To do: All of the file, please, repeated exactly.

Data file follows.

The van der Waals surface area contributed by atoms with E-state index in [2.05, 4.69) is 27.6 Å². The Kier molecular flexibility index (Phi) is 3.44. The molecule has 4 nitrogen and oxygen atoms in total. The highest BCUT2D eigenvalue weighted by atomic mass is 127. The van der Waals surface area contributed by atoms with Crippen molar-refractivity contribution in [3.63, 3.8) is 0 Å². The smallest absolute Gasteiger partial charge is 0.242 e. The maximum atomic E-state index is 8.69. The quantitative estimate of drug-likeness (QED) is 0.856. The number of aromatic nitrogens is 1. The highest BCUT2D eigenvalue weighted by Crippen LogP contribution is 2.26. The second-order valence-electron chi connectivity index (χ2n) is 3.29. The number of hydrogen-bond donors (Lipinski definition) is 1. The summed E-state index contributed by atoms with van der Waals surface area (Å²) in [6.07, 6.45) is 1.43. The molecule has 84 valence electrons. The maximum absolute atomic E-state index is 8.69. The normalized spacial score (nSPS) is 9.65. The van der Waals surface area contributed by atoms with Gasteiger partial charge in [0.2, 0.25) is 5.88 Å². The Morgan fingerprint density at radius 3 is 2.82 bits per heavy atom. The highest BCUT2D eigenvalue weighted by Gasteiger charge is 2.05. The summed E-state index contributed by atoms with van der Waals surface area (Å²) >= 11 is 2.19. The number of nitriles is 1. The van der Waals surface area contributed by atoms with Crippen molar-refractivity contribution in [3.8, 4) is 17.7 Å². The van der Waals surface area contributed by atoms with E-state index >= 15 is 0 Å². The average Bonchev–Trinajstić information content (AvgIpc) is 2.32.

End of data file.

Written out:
The van der Waals surface area contributed by atoms with E-state index in [2.05, 4.69) is 27.6 Å². The Kier molecular flexibility index (Phi) is 3.44. The molecule has 4 nitrogen and oxygen atoms in total. The highest BCUT2D eigenvalue weighted by atomic mass is 127. The van der Waals surface area contributed by atoms with Crippen molar-refractivity contribution in [3.63, 3.8) is 0 Å². The smallest absolute Gasteiger partial charge is 0.242 e. The maximum atomic E-state index is 8.69. The quantitative estimate of drug-likeness (QED) is 0.856. The number of aromatic nitrogens is 1. The highest BCUT2D eigenvalue weighted by Crippen LogP contribution is 2.26. The second-order valence-electron chi connectivity index (χ2n) is 3.29. The number of hydrogen-bond donors (Lipinski definition) is 1. The summed E-state index contributed by atoms with van der Waals surface area (Å²) in [6.07, 6.45) is 1.43. The molecule has 84 valence electrons. The maximum absolute atomic E-state index is 8.69. The normalized spacial score (nSPS) is 9.65. The van der Waals surface area contributed by atoms with Gasteiger partial charge in [0.2, 0.25) is 5.88 Å². The Morgan fingerprint density at radius 3 is 2.82 bits per heavy atom. The highest BCUT2D eigenvalue weighted by Gasteiger charge is 2.05. The summed E-state index contributed by atoms with van der Waals surface area (Å²) >= 11 is 2.19. The number of nitriles is 1. The van der Waals surface area contributed by atoms with Crippen molar-refractivity contribution in [3.8, 4) is 17.7 Å². The van der Waals surface area contributed by atoms with E-state index >= 15 is 0 Å². The average Bonchev–Trinajstić information content (AvgIpc) is 2.32.